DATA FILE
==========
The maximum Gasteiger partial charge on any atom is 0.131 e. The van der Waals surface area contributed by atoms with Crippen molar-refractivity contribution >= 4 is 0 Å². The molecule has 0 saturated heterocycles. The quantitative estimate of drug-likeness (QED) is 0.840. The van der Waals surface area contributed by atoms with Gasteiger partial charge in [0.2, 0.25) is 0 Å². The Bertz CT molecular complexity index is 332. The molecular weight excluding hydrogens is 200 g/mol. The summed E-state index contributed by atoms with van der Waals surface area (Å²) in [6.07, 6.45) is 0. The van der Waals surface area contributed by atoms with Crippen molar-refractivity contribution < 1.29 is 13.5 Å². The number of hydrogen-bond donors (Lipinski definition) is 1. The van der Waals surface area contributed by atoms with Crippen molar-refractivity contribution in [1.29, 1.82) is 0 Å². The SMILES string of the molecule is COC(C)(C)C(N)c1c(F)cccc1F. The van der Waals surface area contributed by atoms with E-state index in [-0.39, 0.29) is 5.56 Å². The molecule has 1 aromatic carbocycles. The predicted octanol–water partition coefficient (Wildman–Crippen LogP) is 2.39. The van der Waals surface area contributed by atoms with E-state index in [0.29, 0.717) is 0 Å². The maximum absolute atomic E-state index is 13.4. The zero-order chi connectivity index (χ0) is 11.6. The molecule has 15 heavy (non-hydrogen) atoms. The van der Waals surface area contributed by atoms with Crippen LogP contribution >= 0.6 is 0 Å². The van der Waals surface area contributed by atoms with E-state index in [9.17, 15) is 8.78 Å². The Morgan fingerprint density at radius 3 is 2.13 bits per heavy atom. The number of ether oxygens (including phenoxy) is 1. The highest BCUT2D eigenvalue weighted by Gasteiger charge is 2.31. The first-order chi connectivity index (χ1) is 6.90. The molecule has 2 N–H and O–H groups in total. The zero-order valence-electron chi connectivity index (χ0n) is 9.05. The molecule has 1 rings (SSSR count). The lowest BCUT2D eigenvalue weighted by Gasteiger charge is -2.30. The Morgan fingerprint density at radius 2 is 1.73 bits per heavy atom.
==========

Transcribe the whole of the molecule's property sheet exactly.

The maximum Gasteiger partial charge on any atom is 0.131 e. The van der Waals surface area contributed by atoms with Crippen molar-refractivity contribution >= 4 is 0 Å². The molecule has 0 saturated heterocycles. The quantitative estimate of drug-likeness (QED) is 0.840. The van der Waals surface area contributed by atoms with Gasteiger partial charge in [0.2, 0.25) is 0 Å². The Bertz CT molecular complexity index is 332. The molecular weight excluding hydrogens is 200 g/mol. The summed E-state index contributed by atoms with van der Waals surface area (Å²) in [6.07, 6.45) is 0. The van der Waals surface area contributed by atoms with Crippen molar-refractivity contribution < 1.29 is 13.5 Å². The number of hydrogen-bond donors (Lipinski definition) is 1. The van der Waals surface area contributed by atoms with Crippen molar-refractivity contribution in [1.29, 1.82) is 0 Å². The SMILES string of the molecule is COC(C)(C)C(N)c1c(F)cccc1F. The van der Waals surface area contributed by atoms with E-state index in [-0.39, 0.29) is 5.56 Å². The molecule has 1 aromatic carbocycles. The predicted octanol–water partition coefficient (Wildman–Crippen LogP) is 2.39. The van der Waals surface area contributed by atoms with E-state index in [0.29, 0.717) is 0 Å². The maximum absolute atomic E-state index is 13.4. The zero-order chi connectivity index (χ0) is 11.6. The molecule has 15 heavy (non-hydrogen) atoms. The van der Waals surface area contributed by atoms with Crippen LogP contribution >= 0.6 is 0 Å². The van der Waals surface area contributed by atoms with E-state index in [9.17, 15) is 8.78 Å². The Morgan fingerprint density at radius 3 is 2.13 bits per heavy atom. The number of ether oxygens (including phenoxy) is 1. The highest BCUT2D eigenvalue weighted by Gasteiger charge is 2.31. The first-order chi connectivity index (χ1) is 6.90. The molecule has 2 N–H and O–H groups in total. The zero-order valence-electron chi connectivity index (χ0n) is 9.05. The molecule has 1 rings (SSSR count). The lowest BCUT2D eigenvalue weighted by Gasteiger charge is -2.30. The Morgan fingerprint density at radius 2 is 1.73 bits per heavy atom.